Recent Examples on the Web: Verb

Democrats were similarly alarmed by the Senate GOP’s refusal to consider President Barack Obama’s nomination of Merrick Garland. NBC News, "Inside Pete Buttigieg's plan to overhaul the Supreme Court," 3 June 2019 The organization published a lengthy blogpost on Wednesday detailing how the product works and why you should be alarmed. Sam Blum, Popular Mechanics, "Amazon Continues to Patent Facial Recognition Technologies—And Is Facing Pressure From All Sides," 13 Dec. 2018 In recent years, down-to-the wire debt-limit negotiations have raised concerns that the U.S. could default on its debt, alarming investors. Kristina Peterson, WSJ, "New White House, Congressional Spending Fights on the Horizon," 16 Feb. 2019 But what appears to be happening instead is that nonsmoking youth are taking up vaping at alarming rates. Julia Belluz, Vox, "$1.3 million: the average bonus Juul employees get after a deal with a cigarette maker," 20 Dec. 2018 Measles outbreaks in this state and elsewhere have alarmed parents, doctors and public officials about a highly contagious disease that had been deemed eliminated in 2000. Nina Shapiro, The Seattle Times, "Fear, resentment — and more demand for vaccines as one Washington county grapples with measles outbreak," 1 Apr. 2019 The challenge has allegedly been linked to several teen suicides, which has alarmed parents. Alison Caporimo, Seventeen, "Is The Momo Challenge Finally Over?!," 6 Mar. 2019 The findings alarmed some privacy experts who reviewed the Journal’s testing. Sam Schechner, WSJ, "You Give Apps Sensitive Personal Information. Then They Tell Facebook.," 22 Feb. 2019 The fact that international inspections do not appear to have detected the NDMA contamination alarms Anders Fuglsang, a former European medicines regulator who runs a pharmaceutical consultancy in Denmark. Fox News, "Toxin at heart of drug recall shows holes in medical safety net," 22 Aug. 2018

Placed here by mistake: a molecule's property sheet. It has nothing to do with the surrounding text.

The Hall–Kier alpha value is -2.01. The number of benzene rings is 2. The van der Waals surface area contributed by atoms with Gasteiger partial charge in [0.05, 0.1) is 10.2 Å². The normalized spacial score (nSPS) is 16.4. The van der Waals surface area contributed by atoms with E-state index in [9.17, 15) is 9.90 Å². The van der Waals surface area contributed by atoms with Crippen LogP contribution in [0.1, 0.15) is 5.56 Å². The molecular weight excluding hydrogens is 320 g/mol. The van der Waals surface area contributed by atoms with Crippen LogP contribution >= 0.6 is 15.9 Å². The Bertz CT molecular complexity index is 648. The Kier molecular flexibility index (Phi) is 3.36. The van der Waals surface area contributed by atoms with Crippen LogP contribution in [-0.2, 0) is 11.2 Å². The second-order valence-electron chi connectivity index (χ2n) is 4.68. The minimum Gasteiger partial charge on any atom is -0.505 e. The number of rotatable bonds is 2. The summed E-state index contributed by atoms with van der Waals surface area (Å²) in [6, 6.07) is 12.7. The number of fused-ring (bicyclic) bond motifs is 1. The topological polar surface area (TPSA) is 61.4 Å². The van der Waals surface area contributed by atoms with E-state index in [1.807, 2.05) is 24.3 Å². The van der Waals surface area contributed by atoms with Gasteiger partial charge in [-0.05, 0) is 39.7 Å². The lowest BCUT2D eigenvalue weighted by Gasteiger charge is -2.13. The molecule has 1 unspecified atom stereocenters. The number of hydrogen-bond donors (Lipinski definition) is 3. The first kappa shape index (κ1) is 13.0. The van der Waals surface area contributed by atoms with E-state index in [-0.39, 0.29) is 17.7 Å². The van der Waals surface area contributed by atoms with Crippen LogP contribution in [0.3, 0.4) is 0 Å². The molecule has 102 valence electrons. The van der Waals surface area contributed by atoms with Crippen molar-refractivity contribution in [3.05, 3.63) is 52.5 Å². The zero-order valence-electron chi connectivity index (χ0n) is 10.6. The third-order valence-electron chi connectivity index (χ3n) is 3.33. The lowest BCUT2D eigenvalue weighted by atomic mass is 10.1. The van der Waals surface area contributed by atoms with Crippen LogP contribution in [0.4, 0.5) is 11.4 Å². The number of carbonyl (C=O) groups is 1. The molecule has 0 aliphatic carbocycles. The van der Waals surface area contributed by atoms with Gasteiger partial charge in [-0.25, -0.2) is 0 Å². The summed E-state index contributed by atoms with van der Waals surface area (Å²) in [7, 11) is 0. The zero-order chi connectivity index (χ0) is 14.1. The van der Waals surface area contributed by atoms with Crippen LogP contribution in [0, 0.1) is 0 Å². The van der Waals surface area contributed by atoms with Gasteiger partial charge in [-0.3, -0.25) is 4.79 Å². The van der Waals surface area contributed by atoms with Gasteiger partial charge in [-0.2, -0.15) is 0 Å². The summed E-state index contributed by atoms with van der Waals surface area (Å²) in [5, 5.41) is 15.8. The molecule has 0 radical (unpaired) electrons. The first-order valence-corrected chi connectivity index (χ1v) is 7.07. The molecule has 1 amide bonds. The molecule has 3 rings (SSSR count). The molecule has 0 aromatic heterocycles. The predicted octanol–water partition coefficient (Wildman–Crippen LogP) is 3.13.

These example sentences are selected automatically from various online news sources to reflect current usage of the word 'alarm.' Views expressed in the examples do not represent the opinion of Merriam-Webster or its editors. Send us feedback.

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First Known Use of alarm

Noun

15th century, in the meaning defined at sense 1

Verb

1586, in the meaning defined at sense 1

History and Etymology for alarm

Noun

Middle English alarme, alarom, from Middle French alarme, from Old Italian all'arme, literally, to the arms

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Learn More about alarm

Dictionary Entries near alarm

Alaria

Alaric

Alaric II

alarm

alarmable

alarm bell

alarm bird

Statistics for alarm

Last Updated

8 Jun 2019

Look-up Popularity

Time Traveler for alarm

The first known use of alarm was in the 15th century

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More Definitions for alarm

alarm

noun

English Language Learners Definition of alarm

 (Entry 1 of 2)

: a device that makes a loud sound as a warning or signal
: a feeling of fear caused by a sudden sense of danger
: a warning of danger

alarm

verb

English Language Learners Definition of alarm (Entry 2 of 2)

: to cause (someone) to feel a sense of danger : to worry or frighten (someone)

alarm

noun
\ ə-ˈlärm How to pronounce alarm (audio) \

Kids Definition of alarm

 (Entry 1 of 2)

1 : a warning of danger The dog's barking gave the alarm.
2 : a device (as a bell) that warns or signals people a car alarm
3 : alarm clock Set the alarm for six o'clock.
4 : the feeling of fear caused by a sudden sense of danger She was filled with alarm on hearing the crash downstairs.

alarm

verb
alarmed; alarming

Kids Definition of alarm (Entry 2 of 2)

: to cause to feel a sense of danger : worry or frighten Their strange behavior alarmed us.

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More from Merriam-Webster on alarm

Rhyming Dictionary: Words that rhyme with alarm

Thesaurus: All synonyms and antonyms for alarm

Spanish Central: Translation of alarm

Nglish: Translation of alarm for Spanish Speakers

Britannica English: Translation of alarm for Arabic Speakers